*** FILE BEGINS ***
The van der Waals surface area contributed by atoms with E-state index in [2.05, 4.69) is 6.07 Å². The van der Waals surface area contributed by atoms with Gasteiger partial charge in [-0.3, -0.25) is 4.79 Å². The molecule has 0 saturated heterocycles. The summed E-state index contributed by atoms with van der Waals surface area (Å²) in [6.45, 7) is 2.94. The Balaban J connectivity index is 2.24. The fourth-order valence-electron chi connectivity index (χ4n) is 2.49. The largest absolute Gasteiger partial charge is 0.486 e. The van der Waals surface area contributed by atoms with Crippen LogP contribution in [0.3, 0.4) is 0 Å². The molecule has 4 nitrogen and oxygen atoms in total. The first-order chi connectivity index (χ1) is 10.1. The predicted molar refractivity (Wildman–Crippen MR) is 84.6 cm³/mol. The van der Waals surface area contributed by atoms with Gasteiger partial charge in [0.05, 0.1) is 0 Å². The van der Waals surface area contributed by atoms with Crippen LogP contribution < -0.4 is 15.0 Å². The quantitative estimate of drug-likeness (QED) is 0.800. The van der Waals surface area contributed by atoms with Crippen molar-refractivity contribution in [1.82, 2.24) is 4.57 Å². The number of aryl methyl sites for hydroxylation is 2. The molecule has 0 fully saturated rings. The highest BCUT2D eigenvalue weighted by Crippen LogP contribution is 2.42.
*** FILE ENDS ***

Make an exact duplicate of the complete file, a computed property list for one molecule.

The van der Waals surface area contributed by atoms with E-state index in [2.05, 4.69) is 6.07 Å². The van der Waals surface area contributed by atoms with Gasteiger partial charge in [-0.3, -0.25) is 4.79 Å². The molecule has 0 saturated heterocycles. The summed E-state index contributed by atoms with van der Waals surface area (Å²) in [6.45, 7) is 2.94. The Balaban J connectivity index is 2.24. The fourth-order valence-electron chi connectivity index (χ4n) is 2.49. The largest absolute Gasteiger partial charge is 0.486 e. The van der Waals surface area contributed by atoms with Crippen LogP contribution in [0.3, 0.4) is 0 Å². The molecule has 4 nitrogen and oxygen atoms in total. The first-order chi connectivity index (χ1) is 10.1. The predicted molar refractivity (Wildman–Crippen MR) is 84.6 cm³/mol. The van der Waals surface area contributed by atoms with Gasteiger partial charge in [0.05, 0.1) is 0 Å². The van der Waals surface area contributed by atoms with Crippen LogP contribution < -0.4 is 15.0 Å². The quantitative estimate of drug-likeness (QED) is 0.800. The van der Waals surface area contributed by atoms with Crippen molar-refractivity contribution in [1.82, 2.24) is 4.57 Å². The number of aryl methyl sites for hydroxylation is 2. The molecule has 0 fully saturated rings. The highest BCUT2D eigenvalue weighted by Crippen LogP contribution is 2.42.